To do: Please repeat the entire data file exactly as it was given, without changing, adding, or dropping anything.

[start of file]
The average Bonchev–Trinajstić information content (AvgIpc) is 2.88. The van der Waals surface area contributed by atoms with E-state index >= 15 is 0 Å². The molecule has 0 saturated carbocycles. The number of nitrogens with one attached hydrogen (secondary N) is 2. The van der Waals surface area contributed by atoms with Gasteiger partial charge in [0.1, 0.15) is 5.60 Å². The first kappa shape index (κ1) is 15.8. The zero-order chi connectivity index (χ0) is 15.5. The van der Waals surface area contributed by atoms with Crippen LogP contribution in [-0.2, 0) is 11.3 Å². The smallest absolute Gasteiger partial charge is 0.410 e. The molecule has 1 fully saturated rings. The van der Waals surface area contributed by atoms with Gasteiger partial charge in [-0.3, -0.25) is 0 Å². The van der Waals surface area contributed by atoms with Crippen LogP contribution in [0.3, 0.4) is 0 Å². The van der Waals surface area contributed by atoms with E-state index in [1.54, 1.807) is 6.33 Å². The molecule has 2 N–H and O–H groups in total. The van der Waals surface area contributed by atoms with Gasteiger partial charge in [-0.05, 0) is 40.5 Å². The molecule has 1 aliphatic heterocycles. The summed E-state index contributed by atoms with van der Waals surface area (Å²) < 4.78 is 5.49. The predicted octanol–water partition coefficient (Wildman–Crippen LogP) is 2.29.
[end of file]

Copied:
The average Bonchev–Trinajstić information content (AvgIpc) is 2.88. The van der Waals surface area contributed by atoms with E-state index >= 15 is 0 Å². The molecule has 0 saturated carbocycles. The number of nitrogens with one attached hydrogen (secondary N) is 2. The van der Waals surface area contributed by atoms with Gasteiger partial charge in [0.1, 0.15) is 5.60 Å². The first kappa shape index (κ1) is 15.8. The zero-order chi connectivity index (χ0) is 15.5. The van der Waals surface area contributed by atoms with Crippen LogP contribution in [-0.2, 0) is 11.3 Å². The smallest absolute Gasteiger partial charge is 0.410 e. The molecule has 1 fully saturated rings. The van der Waals surface area contributed by atoms with Gasteiger partial charge in [-0.3, -0.25) is 0 Å². The van der Waals surface area contributed by atoms with Crippen LogP contribution in [0.3, 0.4) is 0 Å². The van der Waals surface area contributed by atoms with E-state index in [1.54, 1.807) is 6.33 Å². The molecule has 2 N–H and O–H groups in total. The van der Waals surface area contributed by atoms with Gasteiger partial charge in [-0.05, 0) is 40.5 Å². The molecule has 1 aliphatic heterocycles. The summed E-state index contributed by atoms with van der Waals surface area (Å²) < 4.78 is 5.49. The predicted octanol–water partition coefficient (Wildman–Crippen LogP) is 2.29.